About The Buzz: Kids Who Eat Meals Provided By Schools Eat More Fruits & Veggies?

TheBUZZ Kids Who Eat Meals Provided By Schools Eat More Fruits & Veggies?


A new study on foods available in schools demonstrates that children who regularly consume meals and snacks provided by schools have higher fruit and vegetable intakes (FVI) than students who do not regularly eat at school, regardless of household income level.1


Household income impacts a family’s access to fruits and vegetables, and as a result, a child’s FVI.1 Studies have demonstrated that when families have a higher household income, children are more likely to eat a higher amount of fruits and vegetables. A recently published study has revealed that eating foods offered at school helps to even the playing field, reducing the income disparities that impact children’s FVI.


The United States Department of Agriculture (USDA) recommends the following guidelines for fruit and vegetable consumption for children ages 2-18:

  • Fruit: 1-2 cups every day2
  • Veggies: 1-3 cups every day3

Unfortunately, the majority of youth in the United States are not meeting these guidelines. In 2007–2010, 60% of children aged 1–18 years did not meet the USDA’s fruit intake recommendations, and 93% did not meet vegetable recommendations.4

The National School Lunch Program (NSLP) operates in over 100,000 public and nonprofit private schools and residential child care institutions.5 In the 2012-2013 school year the program provided lunch to 30.7 million children on a typical school day, and 21.5 million children received free or reduced-price lunches.5 In 2010, the Healthy, Hunger-Free Kids Act helped establish new guidelines for the NSLP that required school meal programs to revitalize their offerings to enable children to consume healthier meals at schools.6


In 2014, a study of 70 schools was conducted that revealed several promising findings about children who consume lunch at schools. The study compared students who ate school food regularly during the school months versus their intake in summer months to observe the differences in fruit and vegetable intake. Here’s what the study found:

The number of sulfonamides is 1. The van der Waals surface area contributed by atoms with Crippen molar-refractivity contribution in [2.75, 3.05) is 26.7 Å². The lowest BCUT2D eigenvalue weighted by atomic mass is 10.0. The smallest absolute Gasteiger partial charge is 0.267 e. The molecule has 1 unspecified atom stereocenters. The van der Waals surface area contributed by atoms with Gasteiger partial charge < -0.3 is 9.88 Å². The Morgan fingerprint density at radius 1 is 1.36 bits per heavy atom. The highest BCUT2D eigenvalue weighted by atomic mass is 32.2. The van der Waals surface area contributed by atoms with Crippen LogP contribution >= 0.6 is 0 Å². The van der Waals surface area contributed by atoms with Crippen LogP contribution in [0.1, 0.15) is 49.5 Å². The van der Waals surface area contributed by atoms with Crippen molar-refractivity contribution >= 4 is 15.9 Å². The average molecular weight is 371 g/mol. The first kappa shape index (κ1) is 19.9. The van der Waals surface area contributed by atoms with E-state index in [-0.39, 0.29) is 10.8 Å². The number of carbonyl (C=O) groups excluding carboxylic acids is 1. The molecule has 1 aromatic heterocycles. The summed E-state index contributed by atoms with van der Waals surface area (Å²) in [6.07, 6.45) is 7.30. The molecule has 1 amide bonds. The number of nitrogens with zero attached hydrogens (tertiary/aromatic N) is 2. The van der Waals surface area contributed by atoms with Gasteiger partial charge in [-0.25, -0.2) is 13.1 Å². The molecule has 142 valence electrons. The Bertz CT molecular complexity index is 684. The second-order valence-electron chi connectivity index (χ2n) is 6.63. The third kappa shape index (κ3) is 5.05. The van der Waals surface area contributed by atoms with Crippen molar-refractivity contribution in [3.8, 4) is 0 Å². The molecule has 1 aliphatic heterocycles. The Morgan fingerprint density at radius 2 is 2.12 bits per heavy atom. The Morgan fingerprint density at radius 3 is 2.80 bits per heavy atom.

• Like other studies, household income was positively associated with fruit and vegetable intake, meaning that students with higher household income had higher fruit and veggie intake.
  • Among students who ate school food, there was very little difference in fruit and vegetable intake by household income.
  • Children in the lowest income category (<$10,000 - $15,000) consumed more fruits and veggies if they obtained food at school.


Parents may face many challenges when it comes to helping their children eat nutritiously, such as …

  • Kids may not want to try new foods or they’re very picky.
  • Preparing healthy meals can be time consuming or difficult.
  • Grocery stores may be far away or not easily accessible.
  • The belief that nutritious foods are too expensive to buy regularly.

Eating foods provided by schools can mitigate barriers to fruit and vegetable intake in children due to income.


1 MR Longacre, KM Drake, LJ Titus, KE Peterson, ML Beach, G Langeloh, K Hendricks, MA Dalton (2014). “School food reduces household income disparities in adolescents’ frequency of fruit and vegetable intake.” Preventive Medicine, 69, 202-207. View

2 “How Much Fruit Is Needed Daily?” View

3 “How Many Vegetables Are Needed Daily or Weekly?” View

4 Vital Signs: Fruit and Vegetable Intake Among Children — United States, 2003–2010. (2014). View

5 National School Lunch Program (2014). Food Research & Action Center. View

6 School Meals. (2015). View

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